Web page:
A watershed is the land area that drains snowmelt and rain into a network of lakes, streams, rivers and other waterways. It typically is identified by the largest draining watercourse within the system. In California, for example, the Sacramento River Basin is the state’s largest watershed.
Watersheds follow natural boundaries and are usually separated by ridges, canyons or mountains. A watershed has many important natural functions. It collects water from precipitation, stores groundwater in aquifers, releases water as runoff and provides habitat for plants and animals.
Though a natural part of the ecosystem, wildfires have become a major threat to watersheds in California and the West. A 2023 study of the region found that the climate-driven increase in wildfire danger and intensity is greatest above 9,800 feet, at the top of forested watersheds.
Major wildfires destroy vegetation, diminishing the ability of the soil to absorb stormwater runoff. Severe, slow-moving fires can leave a waxy coating on the soil, causing it to repel water like rain on pavement.
Areas downhill and downstream of burned areas are highly susceptible to flash flooding and mudslides, especially near steep terrain. Debris and pollutants can fill waterways.
The U.S. Forest Service, which manages nearly half of the land in California, is changing traditional forest management practices – incorporating more tree thinning and prescribed burns – to prevent post-fire erosion.
Watersheds may be as small as a patch of land draining into a tiny pond or as large as the Sacramento River Basin, which drains 27,000 square miles in Northern California. Drawn from the eastern slopes of the Coast Range and the western slopes of the southern Cascades and northern Sierra Nevada, the river carries 31 percent of the state’s water runoff, according to the Sacramento River Watershed Program.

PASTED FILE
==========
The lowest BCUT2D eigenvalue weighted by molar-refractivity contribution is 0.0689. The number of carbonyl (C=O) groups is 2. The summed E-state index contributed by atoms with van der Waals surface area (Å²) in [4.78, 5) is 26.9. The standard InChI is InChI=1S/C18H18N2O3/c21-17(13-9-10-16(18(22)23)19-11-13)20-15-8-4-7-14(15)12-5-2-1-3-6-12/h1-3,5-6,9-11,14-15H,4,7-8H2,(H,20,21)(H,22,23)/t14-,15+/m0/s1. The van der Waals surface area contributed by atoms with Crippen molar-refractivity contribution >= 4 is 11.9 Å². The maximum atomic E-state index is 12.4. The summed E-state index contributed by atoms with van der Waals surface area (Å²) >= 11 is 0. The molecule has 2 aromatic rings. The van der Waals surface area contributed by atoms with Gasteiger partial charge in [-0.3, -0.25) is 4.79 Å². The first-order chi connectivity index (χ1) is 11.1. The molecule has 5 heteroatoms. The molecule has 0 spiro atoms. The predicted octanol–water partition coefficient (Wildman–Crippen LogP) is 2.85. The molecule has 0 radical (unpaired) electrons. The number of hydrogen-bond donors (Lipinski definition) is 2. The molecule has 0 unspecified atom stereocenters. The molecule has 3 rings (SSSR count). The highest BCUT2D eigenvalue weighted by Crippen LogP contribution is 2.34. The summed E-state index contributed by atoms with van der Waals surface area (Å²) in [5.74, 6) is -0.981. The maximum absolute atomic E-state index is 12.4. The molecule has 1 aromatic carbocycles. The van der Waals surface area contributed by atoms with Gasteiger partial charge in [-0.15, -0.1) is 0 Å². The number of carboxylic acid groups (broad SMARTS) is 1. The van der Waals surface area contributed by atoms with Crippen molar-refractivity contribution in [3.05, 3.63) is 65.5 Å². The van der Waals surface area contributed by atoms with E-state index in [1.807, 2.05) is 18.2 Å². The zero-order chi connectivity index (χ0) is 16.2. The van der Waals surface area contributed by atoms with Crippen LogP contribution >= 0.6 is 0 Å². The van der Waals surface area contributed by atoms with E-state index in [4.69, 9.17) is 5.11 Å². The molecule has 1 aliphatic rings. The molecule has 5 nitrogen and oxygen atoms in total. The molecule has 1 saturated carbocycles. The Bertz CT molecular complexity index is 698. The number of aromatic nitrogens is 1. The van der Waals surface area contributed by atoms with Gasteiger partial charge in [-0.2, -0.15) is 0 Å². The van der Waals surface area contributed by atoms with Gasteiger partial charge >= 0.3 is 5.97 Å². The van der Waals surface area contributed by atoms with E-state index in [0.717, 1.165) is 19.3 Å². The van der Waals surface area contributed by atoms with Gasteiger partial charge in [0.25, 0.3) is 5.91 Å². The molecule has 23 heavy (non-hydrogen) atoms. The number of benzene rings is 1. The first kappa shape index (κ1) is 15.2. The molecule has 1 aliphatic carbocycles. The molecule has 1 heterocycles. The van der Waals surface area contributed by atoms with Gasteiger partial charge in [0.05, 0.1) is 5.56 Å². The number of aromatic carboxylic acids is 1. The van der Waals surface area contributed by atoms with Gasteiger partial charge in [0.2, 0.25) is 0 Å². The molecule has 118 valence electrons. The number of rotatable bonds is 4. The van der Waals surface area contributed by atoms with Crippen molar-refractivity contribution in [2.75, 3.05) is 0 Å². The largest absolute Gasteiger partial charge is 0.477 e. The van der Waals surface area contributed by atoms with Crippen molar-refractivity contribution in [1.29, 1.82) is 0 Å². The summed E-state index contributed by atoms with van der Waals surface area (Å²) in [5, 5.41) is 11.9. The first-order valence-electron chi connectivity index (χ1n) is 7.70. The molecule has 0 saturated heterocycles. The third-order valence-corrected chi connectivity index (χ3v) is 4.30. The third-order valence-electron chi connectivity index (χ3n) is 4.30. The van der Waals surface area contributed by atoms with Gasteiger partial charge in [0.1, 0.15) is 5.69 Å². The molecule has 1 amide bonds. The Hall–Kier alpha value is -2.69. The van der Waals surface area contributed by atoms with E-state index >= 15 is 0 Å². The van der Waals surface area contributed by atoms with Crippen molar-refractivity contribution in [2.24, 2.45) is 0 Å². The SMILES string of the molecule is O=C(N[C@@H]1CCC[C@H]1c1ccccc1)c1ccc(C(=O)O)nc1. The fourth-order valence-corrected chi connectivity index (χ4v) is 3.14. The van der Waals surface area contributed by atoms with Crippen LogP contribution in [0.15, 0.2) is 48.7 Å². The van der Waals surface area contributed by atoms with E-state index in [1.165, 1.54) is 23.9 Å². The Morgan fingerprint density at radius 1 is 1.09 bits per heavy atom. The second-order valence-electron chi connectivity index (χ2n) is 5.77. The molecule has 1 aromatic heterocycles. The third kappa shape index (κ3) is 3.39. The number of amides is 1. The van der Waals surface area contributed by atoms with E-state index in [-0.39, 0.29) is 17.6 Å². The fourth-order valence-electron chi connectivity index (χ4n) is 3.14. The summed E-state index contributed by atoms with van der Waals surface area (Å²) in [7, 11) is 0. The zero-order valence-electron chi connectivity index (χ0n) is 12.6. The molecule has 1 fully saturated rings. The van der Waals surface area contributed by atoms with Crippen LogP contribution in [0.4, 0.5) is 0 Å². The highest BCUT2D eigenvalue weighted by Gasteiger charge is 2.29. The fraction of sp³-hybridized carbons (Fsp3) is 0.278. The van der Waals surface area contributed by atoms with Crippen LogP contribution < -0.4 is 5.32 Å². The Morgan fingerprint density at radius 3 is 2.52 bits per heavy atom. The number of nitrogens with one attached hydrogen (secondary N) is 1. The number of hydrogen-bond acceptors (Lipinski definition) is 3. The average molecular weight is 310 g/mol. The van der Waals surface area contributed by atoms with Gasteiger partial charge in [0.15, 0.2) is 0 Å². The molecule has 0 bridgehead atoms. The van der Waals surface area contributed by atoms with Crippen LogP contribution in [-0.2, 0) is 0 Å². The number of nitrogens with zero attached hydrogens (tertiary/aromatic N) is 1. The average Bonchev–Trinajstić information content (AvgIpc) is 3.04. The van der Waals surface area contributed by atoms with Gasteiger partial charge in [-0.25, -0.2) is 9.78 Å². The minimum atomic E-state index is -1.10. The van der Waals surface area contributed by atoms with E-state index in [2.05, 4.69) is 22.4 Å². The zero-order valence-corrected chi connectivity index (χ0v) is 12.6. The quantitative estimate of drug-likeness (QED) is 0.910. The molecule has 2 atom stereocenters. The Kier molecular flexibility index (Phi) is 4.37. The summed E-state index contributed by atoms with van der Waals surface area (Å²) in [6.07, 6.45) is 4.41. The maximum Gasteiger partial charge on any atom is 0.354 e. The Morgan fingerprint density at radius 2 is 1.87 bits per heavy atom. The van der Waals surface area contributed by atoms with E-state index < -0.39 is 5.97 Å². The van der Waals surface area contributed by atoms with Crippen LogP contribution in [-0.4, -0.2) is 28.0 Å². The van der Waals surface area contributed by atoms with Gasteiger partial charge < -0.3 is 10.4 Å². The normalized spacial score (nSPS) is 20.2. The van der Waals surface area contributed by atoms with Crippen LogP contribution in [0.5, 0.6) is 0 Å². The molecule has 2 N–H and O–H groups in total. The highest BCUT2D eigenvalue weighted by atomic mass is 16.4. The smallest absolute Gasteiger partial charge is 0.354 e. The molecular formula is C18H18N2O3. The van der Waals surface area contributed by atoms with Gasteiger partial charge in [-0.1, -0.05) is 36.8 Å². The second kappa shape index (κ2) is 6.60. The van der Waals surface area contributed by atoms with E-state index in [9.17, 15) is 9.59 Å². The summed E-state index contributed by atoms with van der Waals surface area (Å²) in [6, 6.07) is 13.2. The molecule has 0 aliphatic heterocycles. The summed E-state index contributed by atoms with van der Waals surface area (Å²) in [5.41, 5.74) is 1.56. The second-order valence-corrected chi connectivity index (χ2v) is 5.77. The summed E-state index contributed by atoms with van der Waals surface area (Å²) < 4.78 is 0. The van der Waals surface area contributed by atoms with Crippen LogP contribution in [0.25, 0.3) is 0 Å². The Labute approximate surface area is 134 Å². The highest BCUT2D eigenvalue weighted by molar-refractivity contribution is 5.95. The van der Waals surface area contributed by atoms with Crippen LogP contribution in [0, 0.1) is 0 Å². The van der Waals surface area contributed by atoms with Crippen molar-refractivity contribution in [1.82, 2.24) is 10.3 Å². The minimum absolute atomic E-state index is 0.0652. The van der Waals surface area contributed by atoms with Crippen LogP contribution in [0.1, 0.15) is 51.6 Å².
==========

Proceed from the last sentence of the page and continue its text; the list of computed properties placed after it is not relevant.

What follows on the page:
Watch this video to learn more about restoration efforts on the San Joaquin River.
To the south, the 300-mile San Joaquin River drains a 16,000-square-mile basin. With headwaters in the southern Sierra Nevada, the San Joaquin runs down the western slope, as do the Stanislaus, Tuolumne and Merced rivers that join the lower San Joaquin River. The river then flows northwest where it meets the Sacramento River at the Sacramento-San Joaquin Delta, a 1,000-square-mile maze of channels and islands that drains more than 40 percent of the state’s lands.
Southern California’s Santa Ana River is the largest watershed south of the Sierra. About 100 miles long with more than 50 tributaries, the Santa Ana spans highly urbanized parts of San Bernardino, Riverside and Orange counties as it drains 2,840 square miles of land.